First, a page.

With evolving spaces comes evolving ideas: windows were installed to provide views from the public corridor into the research labs, allotting faculty and students the workplace visibility to engage in an active dialogue around new collaborations. In their infancy, the labs already give life to a large spectrum of research, including fluid mechanics, interfacial phenomena, microfluidics, nonlinear systems, soil and groundwater remediation, engineering nanomaterial fate and transport, and environmental toxicology. The project was programmed, designed, and constructed in six months to meet the schedule of the PI’s arrival to the university. With an energy performance goal 25% better than the minimum efficiency and performance criteria established in the Rhode Island-adopted International Energy Conservation Code, the fit-out followed LEED Gold energy savings protocols.


Designed for Longevity

Barus and Holley Building

Brown University’s Barus and Holley Building was first constructed in 1965, named for physicist and faculty member Carl Barus and engineer Alexander Lyman Holley. The 220,000 sf and seven-story building houses the School of Engineering and the Physics Department, including 117 laboratories, 150 offices, 15 classrooms, 29 laboratory classrooms, and three lecture halls. To date, SMMA has been working with Brown on several lab renovations to address the critical needs of these two facilities and to extend the capability of both in support of their current use. The fit-outs incorporate institutional flexibility among the lab spaces through mobile casework and exposed process utilities, allowing end-users to easily adapt to changing research needs.

Taking Flight

Prince Wind Tunnel

Adjacent to the Barus and Holley Building is the Prince Wind Tunnel, a state-of-the-art structure that is the result of the advancement and relocation of an existing tunnel. Enabling researchers to improve aerodynamics through animal flight observations and analysis, the tunnel is currently one of the most advanced wind tunnels in the country and one of the largest for animal flight study in the world. SMMA worked alongside Brown and AeroLab to program the wind tunnel with numerous advanced capabilities such as speed, pressure, temperature controls, and particle image velocimetry.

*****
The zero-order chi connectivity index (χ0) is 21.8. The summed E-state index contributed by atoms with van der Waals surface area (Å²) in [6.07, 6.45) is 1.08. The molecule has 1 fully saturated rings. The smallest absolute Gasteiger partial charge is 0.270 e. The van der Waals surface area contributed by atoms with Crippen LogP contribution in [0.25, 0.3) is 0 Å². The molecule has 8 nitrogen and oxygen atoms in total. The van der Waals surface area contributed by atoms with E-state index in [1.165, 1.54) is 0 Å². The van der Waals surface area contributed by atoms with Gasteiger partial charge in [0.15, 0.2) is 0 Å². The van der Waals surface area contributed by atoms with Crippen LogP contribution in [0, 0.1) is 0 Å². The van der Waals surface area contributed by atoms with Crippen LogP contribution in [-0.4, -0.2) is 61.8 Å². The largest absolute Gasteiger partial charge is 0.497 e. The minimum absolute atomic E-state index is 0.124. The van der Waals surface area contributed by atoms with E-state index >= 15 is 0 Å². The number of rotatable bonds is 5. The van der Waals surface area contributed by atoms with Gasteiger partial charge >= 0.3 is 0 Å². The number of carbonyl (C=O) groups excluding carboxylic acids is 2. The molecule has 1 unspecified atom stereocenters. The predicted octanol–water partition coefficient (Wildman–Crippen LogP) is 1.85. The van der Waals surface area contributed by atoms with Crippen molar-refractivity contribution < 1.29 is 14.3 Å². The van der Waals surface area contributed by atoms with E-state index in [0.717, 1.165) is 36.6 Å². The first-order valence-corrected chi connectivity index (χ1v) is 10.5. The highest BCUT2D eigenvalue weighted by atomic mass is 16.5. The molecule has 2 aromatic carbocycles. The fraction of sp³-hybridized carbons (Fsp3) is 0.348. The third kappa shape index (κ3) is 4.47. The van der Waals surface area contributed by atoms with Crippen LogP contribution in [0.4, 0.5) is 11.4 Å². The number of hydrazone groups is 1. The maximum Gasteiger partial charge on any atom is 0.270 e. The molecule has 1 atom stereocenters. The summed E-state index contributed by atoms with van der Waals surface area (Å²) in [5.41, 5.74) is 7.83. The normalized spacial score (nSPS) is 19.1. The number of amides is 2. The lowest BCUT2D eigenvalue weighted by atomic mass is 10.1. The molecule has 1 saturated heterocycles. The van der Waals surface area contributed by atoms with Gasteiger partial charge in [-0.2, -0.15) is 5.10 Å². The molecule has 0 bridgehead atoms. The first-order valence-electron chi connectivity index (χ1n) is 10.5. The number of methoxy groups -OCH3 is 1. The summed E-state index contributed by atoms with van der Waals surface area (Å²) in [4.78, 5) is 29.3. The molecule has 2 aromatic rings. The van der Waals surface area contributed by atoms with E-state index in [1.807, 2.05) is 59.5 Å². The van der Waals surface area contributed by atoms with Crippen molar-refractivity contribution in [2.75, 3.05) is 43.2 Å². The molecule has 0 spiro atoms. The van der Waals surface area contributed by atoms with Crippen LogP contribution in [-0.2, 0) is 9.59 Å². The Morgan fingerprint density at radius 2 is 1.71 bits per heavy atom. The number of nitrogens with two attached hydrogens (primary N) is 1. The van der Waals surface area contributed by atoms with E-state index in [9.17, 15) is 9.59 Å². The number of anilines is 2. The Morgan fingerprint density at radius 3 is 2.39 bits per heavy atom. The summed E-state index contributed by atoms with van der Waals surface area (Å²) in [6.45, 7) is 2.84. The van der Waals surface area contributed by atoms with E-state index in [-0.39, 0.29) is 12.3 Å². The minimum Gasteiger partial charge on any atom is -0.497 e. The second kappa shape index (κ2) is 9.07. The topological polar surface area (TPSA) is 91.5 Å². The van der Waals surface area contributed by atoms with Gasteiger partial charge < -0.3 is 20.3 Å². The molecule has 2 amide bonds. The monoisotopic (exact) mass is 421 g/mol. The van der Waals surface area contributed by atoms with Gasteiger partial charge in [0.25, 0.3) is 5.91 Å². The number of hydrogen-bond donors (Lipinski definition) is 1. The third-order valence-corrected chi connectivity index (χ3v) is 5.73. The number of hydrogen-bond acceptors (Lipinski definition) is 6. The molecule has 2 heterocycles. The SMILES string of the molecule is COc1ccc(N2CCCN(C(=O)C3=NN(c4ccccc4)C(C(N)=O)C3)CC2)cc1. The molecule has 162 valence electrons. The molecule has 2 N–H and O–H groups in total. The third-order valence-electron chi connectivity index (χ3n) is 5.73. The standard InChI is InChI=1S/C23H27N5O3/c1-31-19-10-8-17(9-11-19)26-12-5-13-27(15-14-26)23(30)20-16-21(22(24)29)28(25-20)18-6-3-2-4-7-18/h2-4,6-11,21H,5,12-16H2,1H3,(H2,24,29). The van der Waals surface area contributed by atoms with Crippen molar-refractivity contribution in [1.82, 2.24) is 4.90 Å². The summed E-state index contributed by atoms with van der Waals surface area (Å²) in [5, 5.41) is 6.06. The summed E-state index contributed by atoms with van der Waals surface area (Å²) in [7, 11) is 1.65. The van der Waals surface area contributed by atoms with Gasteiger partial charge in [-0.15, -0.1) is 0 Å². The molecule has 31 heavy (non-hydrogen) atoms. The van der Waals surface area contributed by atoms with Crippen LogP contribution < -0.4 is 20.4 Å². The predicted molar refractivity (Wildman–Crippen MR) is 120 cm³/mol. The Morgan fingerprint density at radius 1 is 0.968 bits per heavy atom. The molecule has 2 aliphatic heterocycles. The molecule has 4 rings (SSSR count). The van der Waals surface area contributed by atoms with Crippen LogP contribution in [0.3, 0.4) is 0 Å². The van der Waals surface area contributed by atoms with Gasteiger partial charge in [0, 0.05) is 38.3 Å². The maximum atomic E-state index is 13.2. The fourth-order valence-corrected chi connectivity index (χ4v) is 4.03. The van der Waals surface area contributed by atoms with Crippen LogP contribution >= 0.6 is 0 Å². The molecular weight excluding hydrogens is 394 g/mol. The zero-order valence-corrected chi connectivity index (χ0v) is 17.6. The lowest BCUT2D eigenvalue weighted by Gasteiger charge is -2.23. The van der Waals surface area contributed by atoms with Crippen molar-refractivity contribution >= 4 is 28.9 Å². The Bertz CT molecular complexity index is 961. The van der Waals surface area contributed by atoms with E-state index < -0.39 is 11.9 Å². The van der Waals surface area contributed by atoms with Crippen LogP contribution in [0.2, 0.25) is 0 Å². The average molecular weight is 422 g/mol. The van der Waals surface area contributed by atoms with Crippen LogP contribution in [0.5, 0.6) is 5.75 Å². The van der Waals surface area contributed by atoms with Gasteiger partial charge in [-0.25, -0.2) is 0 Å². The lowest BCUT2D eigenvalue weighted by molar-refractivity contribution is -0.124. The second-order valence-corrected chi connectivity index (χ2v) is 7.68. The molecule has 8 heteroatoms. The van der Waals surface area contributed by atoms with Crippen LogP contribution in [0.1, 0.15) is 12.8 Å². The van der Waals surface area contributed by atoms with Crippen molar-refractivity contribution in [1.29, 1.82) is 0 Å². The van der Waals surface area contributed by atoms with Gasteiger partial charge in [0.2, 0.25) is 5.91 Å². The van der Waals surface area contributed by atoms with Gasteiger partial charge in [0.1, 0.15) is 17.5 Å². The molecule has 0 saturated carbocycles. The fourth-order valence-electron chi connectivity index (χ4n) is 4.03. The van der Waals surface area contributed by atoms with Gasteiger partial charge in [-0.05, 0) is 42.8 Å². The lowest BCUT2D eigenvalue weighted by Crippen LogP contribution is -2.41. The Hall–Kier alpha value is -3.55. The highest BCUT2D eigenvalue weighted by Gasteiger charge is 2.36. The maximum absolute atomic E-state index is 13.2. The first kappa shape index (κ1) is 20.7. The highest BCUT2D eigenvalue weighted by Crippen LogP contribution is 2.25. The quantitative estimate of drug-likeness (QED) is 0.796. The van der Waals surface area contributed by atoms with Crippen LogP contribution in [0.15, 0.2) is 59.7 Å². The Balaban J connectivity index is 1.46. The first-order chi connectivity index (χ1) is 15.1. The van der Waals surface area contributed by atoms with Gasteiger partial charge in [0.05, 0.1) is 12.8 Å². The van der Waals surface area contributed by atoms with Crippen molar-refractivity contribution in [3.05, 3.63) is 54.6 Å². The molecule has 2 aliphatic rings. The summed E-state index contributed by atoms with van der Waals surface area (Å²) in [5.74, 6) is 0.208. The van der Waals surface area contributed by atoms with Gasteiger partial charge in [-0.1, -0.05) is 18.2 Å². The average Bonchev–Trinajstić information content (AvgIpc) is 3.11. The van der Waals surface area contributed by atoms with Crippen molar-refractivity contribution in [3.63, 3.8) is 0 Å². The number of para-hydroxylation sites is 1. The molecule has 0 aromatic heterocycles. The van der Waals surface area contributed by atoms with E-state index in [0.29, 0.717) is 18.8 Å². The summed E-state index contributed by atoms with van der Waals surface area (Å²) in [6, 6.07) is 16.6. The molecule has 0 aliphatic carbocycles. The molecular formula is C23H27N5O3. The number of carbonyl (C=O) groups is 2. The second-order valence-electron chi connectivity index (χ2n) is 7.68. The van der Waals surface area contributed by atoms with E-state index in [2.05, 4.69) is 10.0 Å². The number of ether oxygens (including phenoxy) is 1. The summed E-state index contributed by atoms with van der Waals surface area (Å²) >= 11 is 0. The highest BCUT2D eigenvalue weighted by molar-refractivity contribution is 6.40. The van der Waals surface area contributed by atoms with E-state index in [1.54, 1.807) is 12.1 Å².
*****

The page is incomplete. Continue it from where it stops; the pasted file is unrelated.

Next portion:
Brown University wind tunnel science.

These features allow the University to maintain its leadership on topics such as animal motion, fluid-structure interactions for flight vehicles, energy harvesting, and bio-inspired flight robotics. Specifically, by analyzing maneuver behaviors of bats, birds, and other flying and gliding animals through different wind patterns and new experimental techniques, scientists can then advance the aerodynamics of wing design for the very same jets and airplanes that travel through our stratosphere.

A Personalized Approach

The Plumb and Stein Labs

SMMA also helped transform Brown’s Plumb and Stein laboratories. The approach for this project required more personalization and collaboration: Brown’s Professor Plumb worked directly alongside the SMMA team to identify proper equipment utilization and address other challenges during the process. These thorough and informed touches not only elevated the lab spaces, but also the existing SMMA-Brown relationship.